At the beginning of this weeks double parsha, Hashem places a serious restraint on Aarons’ access to the innermost and by definition most spiritually intense, point of the Mishkan. The reason given for this restraining order of sorts is that Hashems’ Presence will reside permanently at this innermost point and it is, therefore, imperative that access to this area be limited[1]. This is however somewhat troubling; the whole purpose of the Mishkan (and Mikdash) was to create a point of fusion between spirituality and physicality thereby allowing G-d’s Presence to be felt in a very tangible way. Aaron had been chosen above everyone else, including his revered brother and teacher Moshe, as the person most suitable to represent the Jewish people and experience the Divine Presence at the centre point of the Mishkan. With this is mind, what rationale can possibly explain G-d limiting Aarons’ access to the Mishkan specifically because His Presence was to be experienced there permanently. This seems totally counter-intuitive?! When the Beis Hamikdash (Temple) was standing there was a mysterious halacha governing peoples’ visits during Festivals; it was forbidden to both enter and exit the Temple courtyard through the same gate. Anyone who entered from the Northern gate would be forced to exit through the Southern one, and vice versa, thereby ensuring a frustratingly circuitous journey home. What was the point of this? In both cases – that of Aaron’s limited access to the Mishkan and the forced inconvenience of leaving the Temple through a different gate than that through which one entered – the Torah is ensuring that neither Aaron nor the entire Jewish people became overly familiar with experiencing the spiritual highs of the Mishkan/Mikdash[2].
The danger of such spiritual experiences becoming the ‘norm’ and losing their newness and freshness was so great that it justified limiting Aaron’s (and by extension the Jewish people he represented) ability to relate to G-d in the most tangible and meaningful way[3].
This challenge – to retain a sense of newness and therefore excitement towards life in general and our connection to spirituality expressed through mitzvos – is one of the most important and difficult challenges we face[4]. How can prayer continue to be a meaningful exercise when at the same times every day we say the same words? Every mitzvah is supposed to represent a unique opportunity to connect to a life of spirituality and meaning. But how can one avoid these acts simply becoming a rote exercise devoid of inner content?
It is certainly true that a Torah observant lifestyle is a highly stable and structured one. The stability and continuity provided ensures a framework within which we can develop and grow as individuals and as part of a community. The Jewish yearly cycle necessarily follows a very natural order; this order never changes. Rosh Hashana necessarily precedes Yom Kippur. Succos expresses themes that must naturally follow on from Yom Kippur etc… The Hebrew word for ‘year’ expresses this element of repetition and continuity – Shana means ‘to repeat’ (leShaNeH).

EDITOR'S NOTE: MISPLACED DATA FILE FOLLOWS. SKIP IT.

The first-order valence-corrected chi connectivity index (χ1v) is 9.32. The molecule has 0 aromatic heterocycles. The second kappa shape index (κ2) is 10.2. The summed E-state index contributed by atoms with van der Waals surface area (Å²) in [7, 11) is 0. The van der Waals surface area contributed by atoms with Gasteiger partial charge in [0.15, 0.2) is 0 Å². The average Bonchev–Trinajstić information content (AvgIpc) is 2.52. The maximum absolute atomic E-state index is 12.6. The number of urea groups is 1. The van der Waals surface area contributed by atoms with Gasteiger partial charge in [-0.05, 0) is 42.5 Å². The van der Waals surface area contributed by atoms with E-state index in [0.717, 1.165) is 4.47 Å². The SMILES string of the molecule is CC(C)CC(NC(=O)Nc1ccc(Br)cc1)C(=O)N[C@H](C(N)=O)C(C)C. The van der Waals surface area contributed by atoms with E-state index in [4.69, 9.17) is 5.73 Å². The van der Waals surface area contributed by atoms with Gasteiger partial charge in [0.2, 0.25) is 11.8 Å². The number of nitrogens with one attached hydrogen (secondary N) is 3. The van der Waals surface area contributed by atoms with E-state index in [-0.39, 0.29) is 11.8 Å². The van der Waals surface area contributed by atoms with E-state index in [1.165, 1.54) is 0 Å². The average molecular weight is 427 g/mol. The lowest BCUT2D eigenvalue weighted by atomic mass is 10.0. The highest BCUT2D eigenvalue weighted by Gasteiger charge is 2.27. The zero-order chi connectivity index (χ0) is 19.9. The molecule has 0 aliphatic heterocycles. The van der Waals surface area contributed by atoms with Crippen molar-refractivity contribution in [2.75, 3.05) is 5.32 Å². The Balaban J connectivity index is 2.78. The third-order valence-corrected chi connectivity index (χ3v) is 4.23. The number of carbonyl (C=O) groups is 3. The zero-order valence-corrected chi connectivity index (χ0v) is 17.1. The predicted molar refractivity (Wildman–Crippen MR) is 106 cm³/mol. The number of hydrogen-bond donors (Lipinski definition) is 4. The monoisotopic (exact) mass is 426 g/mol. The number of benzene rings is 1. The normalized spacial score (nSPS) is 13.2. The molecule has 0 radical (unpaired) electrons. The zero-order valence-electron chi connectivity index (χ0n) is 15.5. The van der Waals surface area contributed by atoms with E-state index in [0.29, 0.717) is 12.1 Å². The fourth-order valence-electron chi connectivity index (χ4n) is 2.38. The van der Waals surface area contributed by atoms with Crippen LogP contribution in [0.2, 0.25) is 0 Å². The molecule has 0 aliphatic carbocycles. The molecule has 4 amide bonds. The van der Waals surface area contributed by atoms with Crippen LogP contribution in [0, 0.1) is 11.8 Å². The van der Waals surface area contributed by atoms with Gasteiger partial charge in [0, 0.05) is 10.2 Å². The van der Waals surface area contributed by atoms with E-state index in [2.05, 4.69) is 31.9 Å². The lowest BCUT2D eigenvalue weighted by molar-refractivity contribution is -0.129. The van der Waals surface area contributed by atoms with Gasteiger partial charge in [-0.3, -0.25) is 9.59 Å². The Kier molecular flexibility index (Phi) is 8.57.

Yet at the same time, a life of repetition alone is a life devoid of creativity, excitement and meaning. No two moments of prayer can or should ever be the same. This Shabbos is unique and different from last Shabbos. The challenge is to find new levels of meaning and personal expression within the very act which, artificially, appears to be a repetition of a previous one. This synthesis – between living in a world of structured order and the need for constant renewal – is expressed by the Hebrew word for ‘month’, Chodesh, which means ‘new’ (ChaDaSH).
The externally repetitive structure of the year is actually the framework within which to constantly experience and express new and unique moments of connection. The key to achieving this sense of newness is to appreciate that each and every moment really is a unique one never to be repeated. Each day brings its own challenges and opportunities that will never again exist in exactly the same way. If this message is truly internalised it is possible, and actually natural, to live with a genuine sense of excitement and freshness which ensures that life and our relationship to Torah never becomes dull, repetitious and devoid of meaning.
[1] See 16.2 with Rashi 2 See R’ Chaim Shmulevitz, Sichos Mussar, p.282 3 It is also clear from here that the negative impact of familiarity and the staleness it can bring are a very natural phenomenon. Aaron was one of the most spiritually attuned human beings in history and, even so, was likely to be affected by this reality (albeit in an extremely subtle and minimal way) to the extent that this restriction was deemed necessary. 4 This challenge is no less relevant to all human relationships, and specifically that of marriage. The whole Jewish approach to the physical and emotional relationship between husband and wife provides a mechanism for successfully maintaining a healthy freshness and excitement in a relationship which otherwise can easily become stale and unexciting (as the divorce rate in every Western culture unfortunately attests to.)
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